Lawmakers are pressing to wrap up work this week on legislation that will finalize fiscal year 2022 appropriations for federal agencies, as the stopgap measure funding the government is scheduled to expire on Friday. Congress may again resort to passing a short extension of the stopgap to buy more time for the negotiations, which have been complicated by President Biden’s request for emergency funds to address Russia’s invasion of Ukraine and to supplement pandemic recovery and preparedness initiatives. Of the $10 billion requested for Ukraine support, $21 million is for the Commerce Department to “bolster export controls for dual use technology” and $30 million is for the Department of Energy to help Ukraine integrate its electric grid with Europe. Of the $22.5 billion in pandemic funds, $1.5 billion would go to “near-term research and development” of vaccines for future coronavirus variants. The delay in finalizing the fiscal year 2022 budget has pushed back Biden’s budget request for fiscal year 2023, which was supposed to be sent to Congress in February and could in principle be released at any point now.
Federal efforts to increase resilience against climate change will be the subject of a House Science Committee hearing on Tuesday and a House Climate Crisis Committee hearing on Wednesday. The hearings come a week after the Intergovernmental Panel on Climate Change released a major assessment of the regional risks and impacts of climate change, offering a particularly dire outlook for low-lying coastal communities and lower-income populations. Witnesses at the Tuesday hearing include Rick Spinrad, head of the National Oceanic and Atmospheric Administration; Ingrid Kolb, the Department of Energy’s chief sustainability officer; Joel Carney, head of NASA’s Office of Strategic Infrastructure; and Alfredo Gomez, director of the Natural Resources and Environment team at the Government Accountability Office. NOAA, DOE, and NASA were among the 23 federal agencies that released climate change adaptation plans last October, which outline actions each could take to address their own vulnerabilities and improve resilience nationwide. Spinrad also co-leads an interagency panel that is coordinating the federal government’s coastal resilience initiatives, including an effort to direct billions of dollars toward preparing low-lying coastal communities for the impacts of climate change. The Wednesday hearing will feature witnesses from the research community and a nonprofit organization focused on climate adaptation, as well as a local leader from southern Louisiana.
The House Small Business Committee is holding a hearing on Tuesday on the Small Business Innovation Research (SBIR) and Small Business Technology Transfer (STTR) programs, which aim to support technology commercialization by fostering partnerships between small businesses and federal science agencies. Launched in 1982, the programs are periodically renewed and are currently set to expire in September, and this week’s hearing is one in a series the committee is holding to examine the case for extending them. A provision extending both programs for five years was included in the America COMPETES Act that the House passed last month. The witness for the hearing is John Williams, director of innovation and technology at the Small Business Administration, which coordinates policy across the 11 science agencies participating in SBIR and STTR.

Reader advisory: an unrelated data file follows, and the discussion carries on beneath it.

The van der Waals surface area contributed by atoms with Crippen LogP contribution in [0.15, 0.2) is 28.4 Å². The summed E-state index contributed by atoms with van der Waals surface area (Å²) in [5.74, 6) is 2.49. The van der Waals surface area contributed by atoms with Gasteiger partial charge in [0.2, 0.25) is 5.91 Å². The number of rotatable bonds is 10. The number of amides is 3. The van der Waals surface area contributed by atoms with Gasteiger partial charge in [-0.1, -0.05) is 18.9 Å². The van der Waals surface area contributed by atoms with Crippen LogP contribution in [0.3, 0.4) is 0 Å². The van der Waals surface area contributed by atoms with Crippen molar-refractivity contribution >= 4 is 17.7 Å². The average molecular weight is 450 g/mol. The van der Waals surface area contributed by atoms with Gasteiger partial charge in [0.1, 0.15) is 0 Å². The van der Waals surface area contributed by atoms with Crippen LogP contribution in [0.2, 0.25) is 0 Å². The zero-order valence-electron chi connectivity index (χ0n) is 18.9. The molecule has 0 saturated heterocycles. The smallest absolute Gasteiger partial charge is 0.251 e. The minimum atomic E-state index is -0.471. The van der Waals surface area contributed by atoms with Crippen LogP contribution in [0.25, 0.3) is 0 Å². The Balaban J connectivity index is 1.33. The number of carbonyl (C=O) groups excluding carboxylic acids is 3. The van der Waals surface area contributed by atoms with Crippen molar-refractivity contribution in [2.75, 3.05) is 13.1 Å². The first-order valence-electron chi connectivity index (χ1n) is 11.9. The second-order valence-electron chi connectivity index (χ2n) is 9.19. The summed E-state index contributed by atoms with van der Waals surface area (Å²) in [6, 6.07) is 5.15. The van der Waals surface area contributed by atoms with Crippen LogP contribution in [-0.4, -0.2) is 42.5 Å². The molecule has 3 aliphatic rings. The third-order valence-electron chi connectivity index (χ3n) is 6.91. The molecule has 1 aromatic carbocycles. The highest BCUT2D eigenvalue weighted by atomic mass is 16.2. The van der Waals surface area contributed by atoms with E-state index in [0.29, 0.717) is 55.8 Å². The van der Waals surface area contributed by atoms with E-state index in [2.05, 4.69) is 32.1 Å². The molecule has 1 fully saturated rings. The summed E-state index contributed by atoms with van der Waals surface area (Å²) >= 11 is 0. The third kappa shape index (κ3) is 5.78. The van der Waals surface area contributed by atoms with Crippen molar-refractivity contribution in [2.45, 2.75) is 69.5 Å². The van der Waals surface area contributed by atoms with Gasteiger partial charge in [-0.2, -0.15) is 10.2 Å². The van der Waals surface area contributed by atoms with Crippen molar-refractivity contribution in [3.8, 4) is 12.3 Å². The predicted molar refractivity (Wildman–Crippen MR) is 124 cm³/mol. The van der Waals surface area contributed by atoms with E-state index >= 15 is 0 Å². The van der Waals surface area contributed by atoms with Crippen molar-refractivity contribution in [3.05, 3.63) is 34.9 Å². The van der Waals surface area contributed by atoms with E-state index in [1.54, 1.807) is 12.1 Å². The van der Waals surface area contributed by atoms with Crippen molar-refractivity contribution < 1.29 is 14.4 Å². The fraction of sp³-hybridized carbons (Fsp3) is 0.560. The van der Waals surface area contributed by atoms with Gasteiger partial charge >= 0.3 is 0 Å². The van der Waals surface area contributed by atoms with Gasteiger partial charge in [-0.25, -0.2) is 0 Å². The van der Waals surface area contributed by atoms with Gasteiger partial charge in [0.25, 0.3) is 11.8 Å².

During a short meeting on Monday, the High Energy Physics Advisory Panel is receiving a charge from the Department of Energy and National Science Foundation to recommend actions to improve the position of U.S. particle physics in a global context. The panel is asked to report back by July 1 on questions such as how the U.S. can maintain international cooperation amid competition for talent and resources, and how the country can sustain a reputation as a “partner of choice.” The study will also identify areas where the U.S. is, and can aspire to be, an international leader in high energy physics and what it can do to attract and retain talent, including from underrepresented groups. Previewing the charge at HEPAP’s last meeting, the head of DOE’s High Energy Physics program, Jim Siegrist, said the study would have a short turnaround so that it can feed into the strategic planning process for the field that is now beginning. This week’s meeting will also include an update on preparations for the “Snowmass” meeting scheduled for this summer, which will also inform that process, as well as remarks in appreciation of Siegrist, who is retiring from DOE at the end of the month.
Berkeley Lab is hosting a two-day virtual summit on energy storage this week. Tuesday’s sessions will focus on batteries, exploring technical and policy advances needed to accelerate battery R&D and strengthen U.S. supply chains. The sessions will build on the National Blueprint for Lithium Batteries that the Department of Energy issued last June, which laid out a strategy for securing access to critical minerals, boosting domestic processing and manufacturing capacity, and improving recycling practices. Wednesday’s agenda focuses on deployment of energy storage technologies, including a discussion of recent and anticipated legislative and regulatory actions aimed at spurring deployment. The summit’s keynote speakers include Energy Secretary Jennifer Granholm, DOE Under Secretary for Science and Innovation Geri Richmond, and White House Office of Science and Technology Policy Deputy Director for Energy Sally Benson.